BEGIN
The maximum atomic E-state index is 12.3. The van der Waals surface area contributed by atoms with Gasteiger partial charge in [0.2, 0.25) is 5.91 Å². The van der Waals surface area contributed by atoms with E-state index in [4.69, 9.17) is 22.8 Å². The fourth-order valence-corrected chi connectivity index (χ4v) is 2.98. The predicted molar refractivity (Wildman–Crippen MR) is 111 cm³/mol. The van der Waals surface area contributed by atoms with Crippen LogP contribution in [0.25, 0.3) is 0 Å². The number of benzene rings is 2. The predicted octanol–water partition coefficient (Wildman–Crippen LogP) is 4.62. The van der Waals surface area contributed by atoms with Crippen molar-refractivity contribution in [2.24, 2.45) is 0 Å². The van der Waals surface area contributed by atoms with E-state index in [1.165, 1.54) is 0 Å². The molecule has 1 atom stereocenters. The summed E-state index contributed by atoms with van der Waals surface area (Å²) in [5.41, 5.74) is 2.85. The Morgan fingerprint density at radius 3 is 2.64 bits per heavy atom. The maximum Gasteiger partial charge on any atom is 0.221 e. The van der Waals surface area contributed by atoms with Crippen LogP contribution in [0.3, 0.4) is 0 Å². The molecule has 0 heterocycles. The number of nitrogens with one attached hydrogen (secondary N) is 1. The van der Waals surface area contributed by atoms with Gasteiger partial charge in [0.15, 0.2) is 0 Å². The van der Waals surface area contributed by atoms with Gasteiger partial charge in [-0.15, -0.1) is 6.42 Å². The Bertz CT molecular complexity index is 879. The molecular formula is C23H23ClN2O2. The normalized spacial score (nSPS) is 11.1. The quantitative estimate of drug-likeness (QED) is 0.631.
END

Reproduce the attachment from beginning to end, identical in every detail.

The maximum atomic E-state index is 12.3. The van der Waals surface area contributed by atoms with Gasteiger partial charge in [0.2, 0.25) is 5.91 Å². The van der Waals surface area contributed by atoms with E-state index in [4.69, 9.17) is 22.8 Å². The fourth-order valence-corrected chi connectivity index (χ4v) is 2.98. The predicted molar refractivity (Wildman–Crippen MR) is 111 cm³/mol. The van der Waals surface area contributed by atoms with Crippen LogP contribution in [0.25, 0.3) is 0 Å². The number of benzene rings is 2. The predicted octanol–water partition coefficient (Wildman–Crippen LogP) is 4.62. The van der Waals surface area contributed by atoms with Crippen molar-refractivity contribution in [2.24, 2.45) is 0 Å². The van der Waals surface area contributed by atoms with E-state index in [1.165, 1.54) is 0 Å². The molecule has 1 atom stereocenters. The summed E-state index contributed by atoms with van der Waals surface area (Å²) in [5.41, 5.74) is 2.85. The Morgan fingerprint density at radius 3 is 2.64 bits per heavy atom. The maximum Gasteiger partial charge on any atom is 0.221 e. The van der Waals surface area contributed by atoms with Crippen LogP contribution in [0.3, 0.4) is 0 Å². The molecule has 0 heterocycles. The number of nitrogens with one attached hydrogen (secondary N) is 1. The van der Waals surface area contributed by atoms with Gasteiger partial charge in [0.15, 0.2) is 0 Å². The van der Waals surface area contributed by atoms with Gasteiger partial charge in [-0.15, -0.1) is 6.42 Å². The Bertz CT molecular complexity index is 879. The molecular formula is C23H23ClN2O2. The normalized spacial score (nSPS) is 11.1. The quantitative estimate of drug-likeness (QED) is 0.631.